The law specifically allows drivers to cross a double yellow line where it is safe to do so in order to provide 4 feet of distance. However, if it is too narrow to provide 4 feet, drivers should wait to pass until they can provide the mandatory distance.

Can municipalities modify to include pedestrian graphics for the 4-ft passing signage without MassDOT consultation?

This is under discussion at MassDOT, we encourage municipalities to reach out to MassDOT to see what signage would be allowed! The 4-foot passing is for all vulnerable road users, not just people on bicycles.

Are cycling groups allowed to ride in a double file and, if so, will the signage campaign make drivers aware that this is allowed and that they are still required to pass safely if they encounter a group?

Yes, cyclists can ride side by side but should yield to allow faster-moving vehicles to pass. This was codified in 2008 through legislation.


Rear Red Light Requirement

Does this require shops to sell new bikes with lights?

No, this law requires bicycle riders to be compliant while riding at night and does not put the onus on retailers. But we expect that all bike shops will support education around this new requirement and let customers know that when riding at night they must have both a front white light and rear red light.

Any specifications re: rear red lights (i.e. lumens/watts/size)?

There are no specific lumens, watts, or size, merely that bicycles must be equipped with white front and red rear lights, as well as reflectors. However, per prior statute, your lights both front and rear must be visible from a distance of at least 600 feet.


Safe Speeds

What about areas that are not thickly settled?

Yes, a municipality may petition to modify the speed limit on a state highway within their geographic boundaries, this is not limited to “thickly settled” road or that otherwise already have speeds set by the state.

Where is there info on the new process for requesting reduced speed limits?

The statute can be found in MA General Laws Chapter 90 Section 18.

Is rescinding a Special Speed Regulation on roadways under municipal jurisdiction?

Yes, cities and towns may rescind Special Speed Regulations on roads under their jurisdiction. A written request must be sent to MassDOT Highway's Traffic and Safety Engineering Department ([email protected]) with the limits of each road where the special speed regulation is to be removed.

When approval is granted, the town must remove all speed limit signs associated with the rescinded regulations and erect any signs where applicable. At this point th roadways will be governed by the municipally accepted statuary speed limits.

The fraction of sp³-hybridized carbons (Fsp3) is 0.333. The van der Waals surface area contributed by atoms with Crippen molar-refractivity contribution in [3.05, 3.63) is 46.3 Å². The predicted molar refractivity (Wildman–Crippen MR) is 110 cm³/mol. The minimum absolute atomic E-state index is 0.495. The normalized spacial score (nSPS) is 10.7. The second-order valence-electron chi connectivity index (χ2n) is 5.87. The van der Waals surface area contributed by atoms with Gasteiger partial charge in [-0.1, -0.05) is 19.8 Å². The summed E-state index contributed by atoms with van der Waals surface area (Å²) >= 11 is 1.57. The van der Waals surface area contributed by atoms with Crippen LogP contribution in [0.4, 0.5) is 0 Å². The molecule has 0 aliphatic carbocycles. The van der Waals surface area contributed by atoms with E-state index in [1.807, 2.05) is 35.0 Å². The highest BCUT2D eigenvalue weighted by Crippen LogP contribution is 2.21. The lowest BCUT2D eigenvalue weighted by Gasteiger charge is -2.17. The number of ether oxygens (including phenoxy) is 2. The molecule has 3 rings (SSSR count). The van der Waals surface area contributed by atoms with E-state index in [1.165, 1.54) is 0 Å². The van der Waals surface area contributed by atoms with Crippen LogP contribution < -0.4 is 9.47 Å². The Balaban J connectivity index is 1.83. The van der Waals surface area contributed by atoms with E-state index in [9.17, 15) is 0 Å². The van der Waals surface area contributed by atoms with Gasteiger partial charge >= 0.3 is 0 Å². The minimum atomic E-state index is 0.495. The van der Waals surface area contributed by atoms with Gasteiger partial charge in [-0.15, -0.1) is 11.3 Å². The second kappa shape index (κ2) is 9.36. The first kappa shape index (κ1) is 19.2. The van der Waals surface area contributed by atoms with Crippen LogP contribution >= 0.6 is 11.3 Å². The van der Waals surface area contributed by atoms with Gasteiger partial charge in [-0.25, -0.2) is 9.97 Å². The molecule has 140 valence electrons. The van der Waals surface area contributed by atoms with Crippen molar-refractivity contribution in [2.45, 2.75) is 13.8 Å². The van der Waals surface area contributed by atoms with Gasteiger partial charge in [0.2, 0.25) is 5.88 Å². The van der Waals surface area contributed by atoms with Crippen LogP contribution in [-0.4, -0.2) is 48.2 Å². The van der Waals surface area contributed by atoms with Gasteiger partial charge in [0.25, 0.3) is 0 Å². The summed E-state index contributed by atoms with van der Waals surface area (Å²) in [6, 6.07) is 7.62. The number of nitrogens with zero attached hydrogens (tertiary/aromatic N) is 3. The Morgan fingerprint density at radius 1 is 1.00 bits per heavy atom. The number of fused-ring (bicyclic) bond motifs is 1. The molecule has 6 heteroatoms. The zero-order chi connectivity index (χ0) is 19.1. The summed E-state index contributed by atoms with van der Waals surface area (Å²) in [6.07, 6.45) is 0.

Do you still have to have a speed study to lower a special speed limit?

The laws do not state the need for a speed study, however, the discretion remains with the state agency, which ultimately have authority on rules and regulations governing the use and operation of motor vehicles on their lands. The laws simply clarify that the state agency must respond to any request to modify speed limits that comes from a municipality about state roads within their geography.

Is MassDOT to be allocated additional resources to address speed limit issues coming up from the municipal level?

This bill does not allocate any additional funding to address speed limit issues. However, MassDOT is taking a Safe Speeds approach and is implementing resources to address slowing speeds across the commonwealth. You can see their Safe Speeds toolkit and other recommendations on their website.

Does the legislation account for help with redesigning unsafe streets? 

This legislation does not but MassDOT is taking a Safe Speeds approach, which includes re-designing roadways to decrease speeds through infrastructure changes. For example, narrowing roadways by building sidewalks and protected bike lanes.


Standardized Crash Reporting

When will the crash portal be available?

We expect this to be ready in April, 2024.

Who will have access to the crash database? 

The crash database will be available to the public.

Will the crash portal show where the top crash locations are?

The public should be able to search the crash database by location, how the database will be set up is still to be determined.

Does the law require reporting of crashes involving non-moving motor vehicles, eg, dooring?

The law states a standardized reporting involving a motor vehicle and vulnerable user, which we assume allows for motor vehicles that are not moving (ie. dooring incident).

Will these crash reports now include crashes that don't happen on public ways, for example, crashes in parking lots and other private ways?

There is no distinction that omits private ways, we assume if a report is filed it will be captured in this database.

Can these crash reports be expanded to include near misses or threats to vulnerable users?

That may be up to a local jurisdiction, if a police officer or other authority decides to file a report based on near misses or threats, however, it must include a motor vehicle and vulnerable user.

Truck Safety Devices

Is there language we can adapt to truck safety so we can pass it at the municipal level?

Cities like Cambridge and Boston are already implementing truck safety device requirements, we encourage municipalities to implement guidelines for their city/town contracted trucks that align with state guidelines.

Could aftermarket device safety provision be applicable to all MA state-registered vehicles, not just state-owned and contracted, depending on the administration's interpretation?

This statute only applies to trucks that are under contract, or leased or purchased by the Commonwealth. We are continuing to expand the impact of these regulations, including our work at the federal level along with our partners at the League of American Bicyclists.

Is there a way to work with the Insurance Industry to create a monetary incentive for large vehicles to implement safety devices?

We encourage this, though it’s a bit beyond MassBike’s purview, we do align with safety initiatives purported by AAA Northeast and others who represent drivers since safer roads are better for everyone!